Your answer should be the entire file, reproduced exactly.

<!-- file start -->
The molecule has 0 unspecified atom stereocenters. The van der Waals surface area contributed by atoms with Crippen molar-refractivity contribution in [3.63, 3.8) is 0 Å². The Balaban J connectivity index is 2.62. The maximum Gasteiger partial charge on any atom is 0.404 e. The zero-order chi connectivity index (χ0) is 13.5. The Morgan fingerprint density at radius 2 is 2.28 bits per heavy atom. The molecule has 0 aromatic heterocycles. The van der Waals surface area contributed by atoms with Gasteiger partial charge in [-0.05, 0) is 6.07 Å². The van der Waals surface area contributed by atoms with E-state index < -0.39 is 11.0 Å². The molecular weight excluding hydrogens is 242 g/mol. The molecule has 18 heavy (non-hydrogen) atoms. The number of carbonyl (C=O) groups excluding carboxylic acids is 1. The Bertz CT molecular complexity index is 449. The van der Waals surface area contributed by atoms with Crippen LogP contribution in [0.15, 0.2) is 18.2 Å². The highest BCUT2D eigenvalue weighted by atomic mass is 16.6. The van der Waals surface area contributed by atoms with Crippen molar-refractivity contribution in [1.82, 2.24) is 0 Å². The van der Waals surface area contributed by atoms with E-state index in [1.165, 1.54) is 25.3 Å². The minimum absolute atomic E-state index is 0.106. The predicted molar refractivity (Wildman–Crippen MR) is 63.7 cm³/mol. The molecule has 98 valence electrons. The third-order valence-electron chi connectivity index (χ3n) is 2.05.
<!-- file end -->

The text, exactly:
The molecule has 0 unspecified atom stereocenters. The van der Waals surface area contributed by atoms with Crippen molar-refractivity contribution in [3.63, 3.8) is 0 Å². The Balaban J connectivity index is 2.62. The maximum Gasteiger partial charge on any atom is 0.404 e. The zero-order chi connectivity index (χ0) is 13.5. The Morgan fingerprint density at radius 2 is 2.28 bits per heavy atom. The molecule has 0 aromatic heterocycles. The van der Waals surface area contributed by atoms with Gasteiger partial charge in [-0.05, 0) is 6.07 Å². The van der Waals surface area contributed by atoms with E-state index < -0.39 is 11.0 Å². The molecular weight excluding hydrogens is 242 g/mol. The molecule has 18 heavy (non-hydrogen) atoms. The number of carbonyl (C=O) groups excluding carboxylic acids is 1. The Bertz CT molecular complexity index is 449. The van der Waals surface area contributed by atoms with Crippen LogP contribution in [0.15, 0.2) is 18.2 Å². The highest BCUT2D eigenvalue weighted by atomic mass is 16.6. The van der Waals surface area contributed by atoms with Crippen molar-refractivity contribution in [1.82, 2.24) is 0 Å². The van der Waals surface area contributed by atoms with E-state index in [1.165, 1.54) is 25.3 Å². The minimum absolute atomic E-state index is 0.106. The predicted molar refractivity (Wildman–Crippen MR) is 63.7 cm³/mol. The molecule has 98 valence electrons. The third-order valence-electron chi connectivity index (χ3n) is 2.05.